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on 15 August 2009
Sinclair's erudite and scholarly approach renders visible a London that is neglected, ignored and even widely unknown. It is a unique, dense book, borne of an unrelenting fascination with a city that resides paradoxically in both the past and the present. Drawing together disparate ideas, he examines the fabric of the capital, tracing threads that encompass politics, art, mysticism, conspiracy, literature and religion. Sinclair moves through physical and cultural boundaries, skirting the fringes and engaging with peripheral but perhaps visionary figures as well as identifying forgotten architectural remnants and apparent anomalies in a vast urban sprawl. The London he presents is powerful, provocative and disturbing - through the activities of its inhabitants the city is able to assume such human characteristics. Befitting his background in psychogeography, Sinclair's narrative is shaped through the routes he walks in the city; accompanied by photographer Marc Atkins, he chronicles the dark underbelly of modern urban life.
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on 26 August 2011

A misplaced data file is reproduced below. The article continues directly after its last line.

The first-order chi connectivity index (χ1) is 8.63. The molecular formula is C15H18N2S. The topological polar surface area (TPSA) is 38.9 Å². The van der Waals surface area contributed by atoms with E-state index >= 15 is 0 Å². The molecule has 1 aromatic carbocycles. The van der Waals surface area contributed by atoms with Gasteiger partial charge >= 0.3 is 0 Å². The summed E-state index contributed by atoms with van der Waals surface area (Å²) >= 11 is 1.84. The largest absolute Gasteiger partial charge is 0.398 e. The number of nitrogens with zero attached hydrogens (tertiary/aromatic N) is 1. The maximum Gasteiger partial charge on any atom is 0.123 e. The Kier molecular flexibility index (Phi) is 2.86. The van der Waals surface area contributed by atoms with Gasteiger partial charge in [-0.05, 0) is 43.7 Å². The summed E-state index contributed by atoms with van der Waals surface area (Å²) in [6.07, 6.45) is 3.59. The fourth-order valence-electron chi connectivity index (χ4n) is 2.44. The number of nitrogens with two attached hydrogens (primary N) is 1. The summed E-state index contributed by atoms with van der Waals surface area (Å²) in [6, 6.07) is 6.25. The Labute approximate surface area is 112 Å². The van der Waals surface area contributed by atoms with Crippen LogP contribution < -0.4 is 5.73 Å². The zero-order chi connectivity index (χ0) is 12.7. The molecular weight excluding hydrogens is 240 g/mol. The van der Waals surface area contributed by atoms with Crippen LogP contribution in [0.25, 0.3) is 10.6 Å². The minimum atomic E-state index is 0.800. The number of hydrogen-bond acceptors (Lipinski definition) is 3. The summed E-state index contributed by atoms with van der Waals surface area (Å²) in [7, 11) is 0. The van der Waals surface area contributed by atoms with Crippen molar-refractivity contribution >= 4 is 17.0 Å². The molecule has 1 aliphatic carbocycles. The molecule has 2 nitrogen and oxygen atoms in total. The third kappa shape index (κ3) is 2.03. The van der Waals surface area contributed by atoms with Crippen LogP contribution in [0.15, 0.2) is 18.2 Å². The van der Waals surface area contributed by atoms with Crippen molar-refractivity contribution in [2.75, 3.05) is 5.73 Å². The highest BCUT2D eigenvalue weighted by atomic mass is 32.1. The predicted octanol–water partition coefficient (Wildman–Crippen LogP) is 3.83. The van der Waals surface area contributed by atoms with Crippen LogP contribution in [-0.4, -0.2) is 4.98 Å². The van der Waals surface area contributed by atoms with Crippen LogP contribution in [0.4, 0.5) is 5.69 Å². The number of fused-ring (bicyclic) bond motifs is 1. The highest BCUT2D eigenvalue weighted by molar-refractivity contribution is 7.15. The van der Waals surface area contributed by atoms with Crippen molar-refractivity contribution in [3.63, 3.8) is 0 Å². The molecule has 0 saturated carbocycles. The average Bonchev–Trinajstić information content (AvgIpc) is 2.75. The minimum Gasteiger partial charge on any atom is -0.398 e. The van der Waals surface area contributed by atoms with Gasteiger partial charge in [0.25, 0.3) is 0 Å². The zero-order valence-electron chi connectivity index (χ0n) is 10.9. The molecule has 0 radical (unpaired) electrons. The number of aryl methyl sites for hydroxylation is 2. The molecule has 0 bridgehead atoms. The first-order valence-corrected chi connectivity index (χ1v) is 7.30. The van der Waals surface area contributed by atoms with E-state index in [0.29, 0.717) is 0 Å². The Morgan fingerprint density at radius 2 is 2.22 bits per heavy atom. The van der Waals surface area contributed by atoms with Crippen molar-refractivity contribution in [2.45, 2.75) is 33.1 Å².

Simply, he can not write. If he talked to anybody the way he writes, he would get smacked in the face. That makes it more annoying because the topic is wonderfully interesting. This man is pompous and his annoying style ruins what could have been one of the best books on London. If you want an idea of how bad this book will be to read, dig out his introduction to this book on The Telegraph website. If you get through that article and don't think what a total... you'll love this book. I didn't.
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on 4 December 2009
With "LIGHTS OUT FOR THE TERRITORY" Lights Out for the TerritoryIain Sinclair throws another slant on the history of London - this book does exactly what it says on the tin!!! If, like Suggs, you are greedy for more and more information on our wonderful capital's past, then gorge yourself on every tasty morsel, every fascinating titbit that Iain Sinclair has dished up for us. Feed your sense of humour and your sense of history and buy this book.
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on 3 November 2004
Lights Out for the Territory is a book about London. Iain Sinclair manages to uncover London's subterranean world by walking the city and retrieving its hidden secrets. By doing so, Sinclair brings the reader close to the city and its texts in order to interact with its hidden language. Sinclair's distinctive reading of contemporary London makes him one of the best writers of the twentieth century.